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An Open Label Trial to Assess Safety, Tolerability, and Efficacy of the Fixed Dose Combination of GS-7977 and GS-5885 in HCV Genotype 1 Subjects Coinfected with HIV
You are being asked to participate in this study because you have HIV infection and you have liver disease caused by infection with the hepatitis C virus (HCV). Your blood tests show that the HCV infection continues to be a problem (i.e., the virus continues to reproduce), causing a chronic infection. Currently there are about 4 million people with HCV in the United States and only about 10–20 percent are being treated for their HCV, many with advanced liver disease.
GS-7977 and GS-5885 are new medications being developed for the treatment of HCV infection. They are still being researched and are not approved by the Food and Drug Administration (FDA). The purpose of this study is to determine whether GS-7977 in combination with GS-5885 for 12 weeks can be safe and effective for treating HCV infection in people with HIV infection who are not on anti-retroviral medications for HIV. Both drugs will be provided by the manufacturer, Gilead Sciences, Inc.
GS-7977 works by blocking the HCV from dividing in your body. This drug has been used along with other medications commonly used to treat HCV such as interferon (IFN) and ribavirin (RBV). As of July 15, 2012, over 1700 people with HCV and 500 healthy volunteers have been taking GS-7977 alone or in various combinations with RBV, interferon or other new study drugs such as GS-5885. When used with IFN and RBV, this drug seems to be very effective in eliminating the HCV from the body. However, IFN (given as weekly injection) and RBV (pills taken twice a day) are associated with several serious side effects. Development of drugs that may cure HCV infection without using IFN or RBV would be extremely beneficial for the large number of patients infected with HCV.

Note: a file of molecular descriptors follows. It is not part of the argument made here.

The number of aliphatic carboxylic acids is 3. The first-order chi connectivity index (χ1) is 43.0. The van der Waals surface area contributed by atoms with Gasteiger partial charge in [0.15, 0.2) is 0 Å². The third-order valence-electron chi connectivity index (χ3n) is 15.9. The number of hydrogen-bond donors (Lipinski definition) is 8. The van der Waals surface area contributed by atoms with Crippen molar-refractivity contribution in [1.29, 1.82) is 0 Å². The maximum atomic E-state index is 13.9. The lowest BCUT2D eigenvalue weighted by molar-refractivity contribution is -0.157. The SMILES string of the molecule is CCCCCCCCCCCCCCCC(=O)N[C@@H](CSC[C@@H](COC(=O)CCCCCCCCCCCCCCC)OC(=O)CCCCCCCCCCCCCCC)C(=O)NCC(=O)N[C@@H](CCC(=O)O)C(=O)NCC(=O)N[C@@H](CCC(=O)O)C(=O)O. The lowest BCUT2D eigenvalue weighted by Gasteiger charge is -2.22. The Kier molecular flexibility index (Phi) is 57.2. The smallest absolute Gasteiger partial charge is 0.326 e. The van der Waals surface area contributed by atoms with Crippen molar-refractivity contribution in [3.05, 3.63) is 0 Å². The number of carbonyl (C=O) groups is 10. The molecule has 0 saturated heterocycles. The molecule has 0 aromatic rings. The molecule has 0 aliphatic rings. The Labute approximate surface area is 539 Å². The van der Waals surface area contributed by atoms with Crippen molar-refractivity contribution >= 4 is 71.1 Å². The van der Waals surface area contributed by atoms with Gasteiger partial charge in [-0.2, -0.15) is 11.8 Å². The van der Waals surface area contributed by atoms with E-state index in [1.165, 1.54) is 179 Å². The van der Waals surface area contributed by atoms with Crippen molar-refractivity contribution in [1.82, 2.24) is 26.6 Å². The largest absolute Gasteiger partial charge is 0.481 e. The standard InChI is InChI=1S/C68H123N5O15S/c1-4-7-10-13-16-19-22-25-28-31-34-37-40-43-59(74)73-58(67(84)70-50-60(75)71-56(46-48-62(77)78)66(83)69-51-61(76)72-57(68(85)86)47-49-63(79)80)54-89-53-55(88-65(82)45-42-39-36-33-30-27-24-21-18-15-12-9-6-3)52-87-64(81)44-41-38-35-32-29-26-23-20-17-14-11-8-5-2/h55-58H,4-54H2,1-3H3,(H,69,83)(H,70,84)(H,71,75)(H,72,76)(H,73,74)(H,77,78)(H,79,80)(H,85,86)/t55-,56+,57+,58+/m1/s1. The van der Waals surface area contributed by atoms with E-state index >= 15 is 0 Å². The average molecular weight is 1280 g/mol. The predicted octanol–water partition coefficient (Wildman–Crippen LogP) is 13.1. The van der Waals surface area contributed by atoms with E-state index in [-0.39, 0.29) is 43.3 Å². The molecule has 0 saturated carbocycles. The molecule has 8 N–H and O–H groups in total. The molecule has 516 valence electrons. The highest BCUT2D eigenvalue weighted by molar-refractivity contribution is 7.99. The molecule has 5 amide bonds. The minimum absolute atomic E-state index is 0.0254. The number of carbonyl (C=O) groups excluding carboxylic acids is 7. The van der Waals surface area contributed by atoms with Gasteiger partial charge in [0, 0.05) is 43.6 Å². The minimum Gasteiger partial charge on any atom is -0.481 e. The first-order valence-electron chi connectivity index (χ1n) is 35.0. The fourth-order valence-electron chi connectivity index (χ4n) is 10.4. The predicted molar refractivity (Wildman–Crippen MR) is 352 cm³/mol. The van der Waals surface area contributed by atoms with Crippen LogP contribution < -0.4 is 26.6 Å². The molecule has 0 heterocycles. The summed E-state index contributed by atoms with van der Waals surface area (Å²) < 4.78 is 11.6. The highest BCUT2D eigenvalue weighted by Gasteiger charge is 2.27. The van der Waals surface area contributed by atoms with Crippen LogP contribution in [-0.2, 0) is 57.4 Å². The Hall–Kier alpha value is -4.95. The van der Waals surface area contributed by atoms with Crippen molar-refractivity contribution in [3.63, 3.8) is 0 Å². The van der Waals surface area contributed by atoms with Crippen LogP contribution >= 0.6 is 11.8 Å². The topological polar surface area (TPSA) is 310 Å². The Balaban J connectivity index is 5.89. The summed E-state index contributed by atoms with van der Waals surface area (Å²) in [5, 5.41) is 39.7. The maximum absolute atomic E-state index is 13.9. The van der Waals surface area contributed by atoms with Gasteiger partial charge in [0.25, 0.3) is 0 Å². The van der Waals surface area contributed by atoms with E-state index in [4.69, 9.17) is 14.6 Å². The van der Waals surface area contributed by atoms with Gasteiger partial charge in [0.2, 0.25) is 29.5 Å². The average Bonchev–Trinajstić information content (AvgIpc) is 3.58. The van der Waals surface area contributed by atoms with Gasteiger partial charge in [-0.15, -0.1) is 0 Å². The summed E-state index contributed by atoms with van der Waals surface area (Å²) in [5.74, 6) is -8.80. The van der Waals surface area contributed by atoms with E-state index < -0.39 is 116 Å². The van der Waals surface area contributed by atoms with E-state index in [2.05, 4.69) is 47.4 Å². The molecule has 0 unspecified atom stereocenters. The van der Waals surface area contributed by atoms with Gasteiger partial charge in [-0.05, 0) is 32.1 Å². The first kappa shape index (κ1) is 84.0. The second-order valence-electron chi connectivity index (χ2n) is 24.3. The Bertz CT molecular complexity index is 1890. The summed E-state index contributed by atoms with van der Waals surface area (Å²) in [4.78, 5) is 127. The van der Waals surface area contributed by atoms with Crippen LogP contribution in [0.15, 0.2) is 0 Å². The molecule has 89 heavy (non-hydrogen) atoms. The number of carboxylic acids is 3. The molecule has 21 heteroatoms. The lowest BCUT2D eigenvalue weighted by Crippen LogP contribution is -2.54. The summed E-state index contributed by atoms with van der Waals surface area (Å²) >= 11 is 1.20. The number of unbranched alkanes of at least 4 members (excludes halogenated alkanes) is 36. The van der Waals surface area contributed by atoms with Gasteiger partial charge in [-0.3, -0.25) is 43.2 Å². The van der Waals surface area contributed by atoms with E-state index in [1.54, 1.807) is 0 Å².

GS-5885 also appears to help lower the amount of HCV in your body, and its effects have been studied when taken alone for a short time and when combined with other medications. More than 700 people have taken this drug for at least 12 weeks as part of other studies.
This study will enroll 25 participants with HIV infection who also have HCV infection by HCV genotype 1 to receive 12 weeks of GS-7977 and GS-5885. No studies have been completed to evaluate whether we can treat HCV effectively using only pills instead of the usual combination of pills with IFN injections in co-infected individuals with genotype 1 coinfection, which can be more difficult to treat than other genotypes. The GS-7977/GS-5885 are combined into one pill, and will be taken once a day. Participants will be followed during the treatment and for 48 weeks afterwards. After starting the study drugs, if you have to stop them for any reason, you will be offered treatment for HCV (which will contain interferon, RBV, and another drug that blocks HCV called HCV protease inhibitors) under another clinical study. Volunteer compensation will be provided.
Last Updated June 12, 2013
Last Reviewed June 12, 2013